Mistakes are awesome. One of my beliefs is that no one learns from succeeding. When they only win, then there is no reason to strive to better themselves. In some ways, the second-place person has the easiest time, they have something to strive for. I've seen in business a lot, the first company pays the price for implementing a Great Idea™ but then the clones (relatively) easily duplicate the result.
I've screwed up a lot of things in my life. Some of them were pretty serious while others were relatively minor. I've learned and improved but those painful moments are just as integral to me as the moments when I succeed beyond my expectations.
I wish I could teach my sons that. My eldest already is focused on winning when it isn't the medal or the goal that is important, it is how you get there. It's a lesson I don't know how to communicate other than to demonstrate my failing and how I improve. I think that is one reason I want him to get into video games. I've been playing most of my life, I am good at most platformers but I chose not to be when he is watching. I jump into pits and blow all my lives. Right now, I'm playing Ori and the Blind Forest again with him watching and, more than once, I've jumped into spikes and had to start over.
"Daddy, you died."
"I'll do it right the next time."
It isn't just one attempt and then I succeed, sometimes it takes me a while. Sometimes I'm honestly missing it (like the elemental stages) and other times I'm deliberately missing. When I first started playing fighting games with my wife, I did the same thing. Well, until she found Button Mashing For Fun and Profit™ and realized she could spam me to death. That's okay, it became an honest fight then.
I think TV shows should show the iterative success/failure loop more often. EDM loves Power Rangers and I see that a lot.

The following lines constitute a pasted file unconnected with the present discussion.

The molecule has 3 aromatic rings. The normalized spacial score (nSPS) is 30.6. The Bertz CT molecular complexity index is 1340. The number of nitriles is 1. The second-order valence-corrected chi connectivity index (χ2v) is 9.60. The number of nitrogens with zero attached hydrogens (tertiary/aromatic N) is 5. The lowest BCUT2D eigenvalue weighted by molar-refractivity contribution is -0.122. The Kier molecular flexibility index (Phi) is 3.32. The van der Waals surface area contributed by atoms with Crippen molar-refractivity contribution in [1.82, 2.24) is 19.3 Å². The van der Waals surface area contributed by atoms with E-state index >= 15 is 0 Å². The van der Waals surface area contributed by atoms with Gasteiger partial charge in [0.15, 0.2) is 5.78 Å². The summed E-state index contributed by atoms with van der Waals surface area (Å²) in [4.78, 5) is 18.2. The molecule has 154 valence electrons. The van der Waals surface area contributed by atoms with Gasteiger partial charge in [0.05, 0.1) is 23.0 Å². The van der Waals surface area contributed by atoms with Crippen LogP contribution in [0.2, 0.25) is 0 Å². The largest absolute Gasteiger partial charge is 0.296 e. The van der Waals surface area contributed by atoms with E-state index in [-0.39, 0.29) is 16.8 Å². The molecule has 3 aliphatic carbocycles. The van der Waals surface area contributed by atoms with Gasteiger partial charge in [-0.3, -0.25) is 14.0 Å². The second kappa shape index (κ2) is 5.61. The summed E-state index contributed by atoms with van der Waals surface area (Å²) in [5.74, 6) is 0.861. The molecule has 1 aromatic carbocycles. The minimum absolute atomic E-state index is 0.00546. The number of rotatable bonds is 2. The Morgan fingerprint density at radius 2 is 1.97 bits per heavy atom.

- Bad guy shows up.
- The rangers use their current powers and fail.
- They talk or work out their problems.
- They gain new skills, abilities, or Zords.
- Defeat the bad guy, usually with the phrase "these new powers are great!"
- Go back to 1 until end of season.
I like that the show demostrates failures, but I don't think I have ever seen a sequence that involved the rangers losing, improving, losing again, and then improving even more.
Iterative failure is critical in STEM (science, technology, engineering, and math). My philosophy in coding is Fail Fast which is why there are so many version of Author Intrusion and none of them are done. Each one is an improvement but I'm still learning how to write the tool that I continue to think is critical. At work, I code and build quickly so I can break it; unit tests are awesome for that.
In the end, it is the failures that really count.
Sand and Blood 27: Pabinkue Tsubàyo
We are down to the last few chapters of Sand and Blood and this is the fourth to the last. It isn't quite the climax, we have one more introspection chapter before that happens, but this is where Rutejìmo tries to fight and fails. And he fails more than once throughout the chapter as he struggles to defeat a warrior who had already had a better understanding of his powers.
Looking back, one of the twists of this chapter is a little heavy handed. I created a constructed language for naming characters in this book. It went through a number of iterations before I decided on the grave and acute accents to describe gender. It just made sense that there was a minor plot item related to that gender marking.
Read Sand and Blood 27: Pabinkue Tsubàyo at https://fedran.com/sand-and-blood/chapter-27/.
Flight of the Scions 32: Exhaustion
This is an A-team montage but with failure. Like most of my chapters, there is quite a few things in here that move the plot forward. The biggest is how Kanéko puzzles out how to build something she had only read in a book. I love that exploration while building something. It really adds to the depth of her characters because she is capable of solving problems that others don't see.
The one part I'm not entirely sure about is how I present Lopidir and Stubborness. I need Ruben to be able to take on the spirits inside him (that's his power along with telepathy) but it seems sudden because Kanéko doesn't know what is going on in Ruben's head. I'm curious to see what patrons think about it.
Read Flight of the Scions 32: Exhaustion https://fedran.com/flight-of-the-scions/chapter-32/ (subscribers)
Sand and Bone
I just got back Sand and Bone's edit from the development editor. I haven't had a chance to look at it, but I'm hoping to have it integrated with the online version within a week or so. Just as a reminder, Patron-4 subscribers can read it as I edit it.
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